I love the fact that the first Ministry of Defence UFO investigation team was formed after a verified sighting over Portsmouth. They called the group the FSWP – that is, the Flying Saucer Working Party. That is the name of a weird rock band, right there!

There is also a story written by the Bishop of Portsmouth about encountering the ghost of Thomas Beckett, the murdered Archbishop of Canterbury. In an interview with the Express newspaper, he claimed the story to have been heard from a reliable source. Yet later he said he completely made the story up himself. Why would he say two different things to the national Press? So, in the book, what I love to do is explode some mysteries, and then find other mysteries underneath them.

What did you learn about Portsmouth you didn’t know before researching the book?

I had no idea that the man who found the site of Tutankhamun’s tomb and told archaeologist Howard Carter about it lived in Portsmouth – nor that he was the last survivor from the dig team who all succumbed to the Curse of King Tut!

I also hadn’t really considered how many sailors coming into port would have marvellous tales to tell of sea monsters and sea serpents. I look at how reports of animals are misreported and myths build up around them. Yet at their heart, there is still something strange going on.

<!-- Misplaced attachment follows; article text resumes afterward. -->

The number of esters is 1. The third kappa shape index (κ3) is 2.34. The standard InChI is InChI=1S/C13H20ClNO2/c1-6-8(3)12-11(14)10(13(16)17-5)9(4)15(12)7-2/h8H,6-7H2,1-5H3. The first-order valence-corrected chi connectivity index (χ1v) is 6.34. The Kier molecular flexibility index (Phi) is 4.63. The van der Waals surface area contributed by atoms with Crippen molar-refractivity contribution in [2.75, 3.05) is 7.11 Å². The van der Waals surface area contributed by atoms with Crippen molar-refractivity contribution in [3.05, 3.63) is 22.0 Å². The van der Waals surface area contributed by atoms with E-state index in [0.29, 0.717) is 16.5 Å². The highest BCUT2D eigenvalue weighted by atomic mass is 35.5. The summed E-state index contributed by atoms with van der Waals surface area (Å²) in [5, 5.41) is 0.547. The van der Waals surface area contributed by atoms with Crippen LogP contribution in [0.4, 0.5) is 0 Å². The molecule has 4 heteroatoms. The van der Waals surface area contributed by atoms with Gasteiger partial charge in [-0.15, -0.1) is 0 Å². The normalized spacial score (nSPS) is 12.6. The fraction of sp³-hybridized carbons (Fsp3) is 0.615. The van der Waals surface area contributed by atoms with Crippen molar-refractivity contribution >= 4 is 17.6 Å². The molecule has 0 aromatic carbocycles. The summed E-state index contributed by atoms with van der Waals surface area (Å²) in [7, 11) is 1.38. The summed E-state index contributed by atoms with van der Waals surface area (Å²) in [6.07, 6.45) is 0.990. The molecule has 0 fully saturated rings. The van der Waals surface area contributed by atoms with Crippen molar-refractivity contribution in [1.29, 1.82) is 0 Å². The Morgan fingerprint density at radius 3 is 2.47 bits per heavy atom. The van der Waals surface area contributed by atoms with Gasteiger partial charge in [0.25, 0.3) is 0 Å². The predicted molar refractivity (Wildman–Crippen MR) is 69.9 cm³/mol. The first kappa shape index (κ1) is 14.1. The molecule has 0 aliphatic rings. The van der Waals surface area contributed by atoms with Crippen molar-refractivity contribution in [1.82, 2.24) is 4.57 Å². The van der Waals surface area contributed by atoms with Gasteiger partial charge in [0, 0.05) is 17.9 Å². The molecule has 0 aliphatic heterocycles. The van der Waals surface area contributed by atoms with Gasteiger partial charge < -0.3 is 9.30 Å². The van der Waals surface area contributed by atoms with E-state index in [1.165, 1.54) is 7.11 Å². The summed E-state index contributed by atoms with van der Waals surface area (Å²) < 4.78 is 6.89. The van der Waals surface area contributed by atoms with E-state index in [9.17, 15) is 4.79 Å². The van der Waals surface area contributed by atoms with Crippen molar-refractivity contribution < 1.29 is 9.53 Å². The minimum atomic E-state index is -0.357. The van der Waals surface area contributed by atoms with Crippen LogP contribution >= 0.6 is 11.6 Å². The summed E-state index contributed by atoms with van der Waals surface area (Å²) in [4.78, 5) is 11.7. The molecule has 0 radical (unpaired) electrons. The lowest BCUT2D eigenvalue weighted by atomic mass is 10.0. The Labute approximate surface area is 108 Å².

Another thing I didn’t know is that there was a plague of fortune tellers working the town in the late 19th Century.

And, of course, there is the story of Helen Duncan, the last person to go to prison under the 1735 Witchcraft Act. This happened in 1944, which blows people’s minds when they hear the date!

How can people get a copy of the book?

I’d love it if you would come to my website on www.lifeisamazing.co.uk and order from there. I deliver free in the UK, and it means my small publishing company makes more money, rather than giving it to a big corporation like Amazon. But, it is also available on Amazon and through book stores – so take your pick. By the way, reviews really help, so if you like it, it would be great if you reviewed it.